The question is, “Does the settlement provide additional compensation to people who underwent surgery before the Stryker Rejuvenate and ABG II hips were even recalled?” Before the recall, many surgeons performed operations on injured individuals. The surgeons operated to find the source of the problem. Generally, the surgeon could not figure it out, and would then replace the ball and the cup. Unfortunately for these individuals, the problem had nothing to do with the ball and the cup. The problem with the Stryker Rejuvenate and ABG II hips were the stem and the neck.
We have many clients who underwent surgery replacing the ball and the cup before the recall. This situation is not covered by the settlement agreement. After the recall, the surgeons realized the real problem was with the stem. The patient subsequently underwent another operation removing the stem. The settlement agreement only provides compensation for a revision surgery. Revision surgery is defined a certain way under the settlement agreement. It means the stem is replaced. You receive no additional compensation for the surgery where the stem was not replaced. This is a hole in the agreement that does not result in fair compensation for a lot of people.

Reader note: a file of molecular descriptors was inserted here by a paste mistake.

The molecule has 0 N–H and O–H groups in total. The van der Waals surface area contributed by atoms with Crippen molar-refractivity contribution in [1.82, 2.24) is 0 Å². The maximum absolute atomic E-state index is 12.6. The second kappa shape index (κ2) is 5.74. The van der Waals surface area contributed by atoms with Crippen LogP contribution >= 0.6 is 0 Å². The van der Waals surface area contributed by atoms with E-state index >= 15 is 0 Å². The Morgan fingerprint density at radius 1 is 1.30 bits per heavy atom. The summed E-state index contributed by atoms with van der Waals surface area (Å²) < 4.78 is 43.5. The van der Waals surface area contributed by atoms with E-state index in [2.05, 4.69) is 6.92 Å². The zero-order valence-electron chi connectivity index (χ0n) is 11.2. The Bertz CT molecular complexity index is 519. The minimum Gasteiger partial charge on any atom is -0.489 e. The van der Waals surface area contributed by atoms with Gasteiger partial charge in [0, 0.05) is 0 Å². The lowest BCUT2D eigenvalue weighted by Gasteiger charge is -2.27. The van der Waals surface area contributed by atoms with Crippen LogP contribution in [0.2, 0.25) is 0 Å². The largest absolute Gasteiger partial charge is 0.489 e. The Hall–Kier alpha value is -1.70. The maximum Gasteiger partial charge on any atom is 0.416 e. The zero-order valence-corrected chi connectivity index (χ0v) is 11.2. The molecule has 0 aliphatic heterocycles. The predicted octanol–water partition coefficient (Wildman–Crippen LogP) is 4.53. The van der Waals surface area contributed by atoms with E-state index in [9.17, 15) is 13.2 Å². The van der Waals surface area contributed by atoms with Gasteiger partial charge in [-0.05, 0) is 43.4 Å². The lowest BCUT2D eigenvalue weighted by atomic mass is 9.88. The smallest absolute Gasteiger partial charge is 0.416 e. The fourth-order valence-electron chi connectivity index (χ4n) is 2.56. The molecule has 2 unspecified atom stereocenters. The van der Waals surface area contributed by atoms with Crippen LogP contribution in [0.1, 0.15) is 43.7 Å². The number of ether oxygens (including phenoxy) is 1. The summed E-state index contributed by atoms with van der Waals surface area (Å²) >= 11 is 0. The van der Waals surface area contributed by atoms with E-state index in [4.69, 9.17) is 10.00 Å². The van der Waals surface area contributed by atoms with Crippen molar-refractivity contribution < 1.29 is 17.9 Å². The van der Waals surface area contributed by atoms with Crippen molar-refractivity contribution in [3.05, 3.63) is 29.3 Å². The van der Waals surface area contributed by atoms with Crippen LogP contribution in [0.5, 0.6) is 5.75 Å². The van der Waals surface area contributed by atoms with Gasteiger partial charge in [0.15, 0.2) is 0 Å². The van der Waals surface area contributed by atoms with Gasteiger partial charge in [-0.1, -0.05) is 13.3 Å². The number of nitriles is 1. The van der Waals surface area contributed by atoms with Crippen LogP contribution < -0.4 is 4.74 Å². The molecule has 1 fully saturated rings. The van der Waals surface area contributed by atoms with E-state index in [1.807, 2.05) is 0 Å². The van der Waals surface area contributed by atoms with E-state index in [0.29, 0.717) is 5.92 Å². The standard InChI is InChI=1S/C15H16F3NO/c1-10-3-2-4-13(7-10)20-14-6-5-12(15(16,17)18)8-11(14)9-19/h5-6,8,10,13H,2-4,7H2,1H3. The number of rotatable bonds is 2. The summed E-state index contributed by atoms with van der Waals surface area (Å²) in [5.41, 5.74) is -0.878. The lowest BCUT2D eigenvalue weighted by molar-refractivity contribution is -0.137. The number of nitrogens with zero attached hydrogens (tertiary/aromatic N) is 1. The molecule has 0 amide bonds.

You essentially have 2 options if you fall within that category. The options are either taking the settlement as is, or not taking it at all. If you don’t take it, you will have to wait and get your case potentially resolved in the future.
Contact Kershaw|Talley for a free case consultation or with any questions about the settlement if you have a Stryker Rejuvenate or ABG II hip.